The Medieval calendars nonetheless often continued to display the months that were running from January to the December, in spite of their readers reckoning the transition from one year to the next year on a different day.
The Netherlands Traditions
In the middle of the 7th-century pagans of the Flanders and the Netherlands, it was the custom to exchange the gifts on the first day of the New Year. This tradition had also condemned by the Saint Eligius (who died in 659 or 660).
He also warned the Flemish and Dutch that: “do not make visuals, ( it means: little figures of the Old Woman ), as well as little deer or Atticus or any set tables at night or exchange the gifts on New Year or supply the surplus drinks.”
But, on the date that the European Christians celebrated the New Year. They also exchanged the Christmas presents because the New Years’ Day fell within the twelve days of the season of Christmas in the Western Christian liturgical calendar. And the custom of exchanging the Christmas gifts in a Christian context has also traced back to the “Biblical Magi” who also gave tips to the Child Jesus.
Because of the bound year error in the Julian calendar, the date of Easter had drifted backward since the First Council of the Nicaea decided the calculation of the time of the Easter in the 325. By the sixteenth centenary, the drift from the experimental equinox had also become unacceptable.
And In 1582, Pope Gregory XIII also declared the Gregorian calendar that widely used today; he corrected the error by the deletion of 10 days from the old schedule. The reform of Gregorian calendar also restored the January 1 as New Year’s Day.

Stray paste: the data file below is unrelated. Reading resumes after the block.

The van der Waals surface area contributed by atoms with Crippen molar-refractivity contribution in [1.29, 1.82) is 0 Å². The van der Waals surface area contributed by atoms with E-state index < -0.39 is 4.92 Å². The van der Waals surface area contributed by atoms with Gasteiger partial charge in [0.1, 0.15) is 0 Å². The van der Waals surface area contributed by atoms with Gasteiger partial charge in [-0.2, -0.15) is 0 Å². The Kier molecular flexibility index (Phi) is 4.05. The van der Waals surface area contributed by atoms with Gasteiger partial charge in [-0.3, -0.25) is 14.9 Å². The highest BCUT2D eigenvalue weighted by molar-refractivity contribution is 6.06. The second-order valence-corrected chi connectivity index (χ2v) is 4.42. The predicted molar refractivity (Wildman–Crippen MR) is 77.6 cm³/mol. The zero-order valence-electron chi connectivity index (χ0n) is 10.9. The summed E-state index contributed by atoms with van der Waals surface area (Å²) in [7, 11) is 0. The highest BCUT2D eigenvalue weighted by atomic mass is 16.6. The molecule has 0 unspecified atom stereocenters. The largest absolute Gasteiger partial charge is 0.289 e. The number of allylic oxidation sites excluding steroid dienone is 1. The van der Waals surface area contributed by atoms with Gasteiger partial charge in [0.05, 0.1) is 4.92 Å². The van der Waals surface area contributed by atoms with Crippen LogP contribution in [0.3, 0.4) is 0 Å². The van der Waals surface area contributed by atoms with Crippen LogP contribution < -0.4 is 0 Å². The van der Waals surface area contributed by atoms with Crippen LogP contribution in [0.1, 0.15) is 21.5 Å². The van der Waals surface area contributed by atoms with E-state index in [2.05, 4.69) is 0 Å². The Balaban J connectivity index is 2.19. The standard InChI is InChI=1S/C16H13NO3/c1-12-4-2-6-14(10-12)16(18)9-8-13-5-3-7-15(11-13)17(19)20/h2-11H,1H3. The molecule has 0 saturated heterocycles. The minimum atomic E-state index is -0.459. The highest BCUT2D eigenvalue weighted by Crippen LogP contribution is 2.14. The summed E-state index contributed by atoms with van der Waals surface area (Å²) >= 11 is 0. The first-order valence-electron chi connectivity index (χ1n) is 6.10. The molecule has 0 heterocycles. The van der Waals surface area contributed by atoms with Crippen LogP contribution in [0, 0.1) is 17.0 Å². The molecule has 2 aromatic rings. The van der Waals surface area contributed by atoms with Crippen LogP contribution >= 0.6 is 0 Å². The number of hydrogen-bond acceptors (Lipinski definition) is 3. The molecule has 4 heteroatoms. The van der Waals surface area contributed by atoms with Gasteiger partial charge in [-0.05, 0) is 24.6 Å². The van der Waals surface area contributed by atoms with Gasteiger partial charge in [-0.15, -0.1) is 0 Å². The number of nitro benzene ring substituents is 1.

Catholic Countries & New Year’s Day
Although most of the Catholic countries adapted to the Gregorian calendar immediately, it only steadily adopted among the Protestant nations.
For example, The British did not take the reformed calendar until 1752. And until then, the British Empire and its American colonies celebrated the New Year’s Day on 25 March.
Most nations of Western Europe publicly adopted January 1 as the New Year’s Day somewhat before they adapted to the Gregorian calendar. And in Tudor England, New Years Day, along with the Christmas Day and also the Twelfth Night.
It had also celebrated as one of the three main festivities among the twelve days of the Christmastide. So until the adoption of the Gregorian calendar in 1752, the first day of the New Year was the 25 March. It is the Western Christian Feast of the Annunciation, and also called “Lady Day.”
Dates predicated on the year beginning on the 25 March. These dates also known as Annunciation Style dates, while the times of the Gregorian Calendar had also commenced on January 1 was distinguished. As the circumcision Style dates, because of this year the Feast of the Circumcision.
And the observed memorial of the eighth day of the Jesus Christ’s life after his birth was counted from the latter’s observation on the Christmas, 25 December.
Pope Gregory recognized the January 1, as the beginning of the New Year according to his improvement of the Catholic Liturgical Calendar.
New Year’s Days in other Calendars
In cultures which traditionally or currently use calendars different than the Gregorian, New Year’s Day is often also an important celebration. Some countries concurrently use the Gregorian and another calendar.
New Year’s Day in the alternative timeline attracts alternative celebrations of that new year:
Nayrouz and Enkutatash are the New Year of the Coptic Egyptians and Ethiopians. Between 1900 and 2100, both occur on September 11th in most years and on September 12th in the years preceding Gregorian leap years.
They preserve the heritage of the Egyptian New Year, Wepet Renpet, which marked the beginning of the flooding of the Nile, but until the introduction of leap years in the traditional calendar of Augustus in the 1920s.
The New Year has Celebrated in Ethiopia The New Year has celebrated to celebrate the end of the summer rainy season.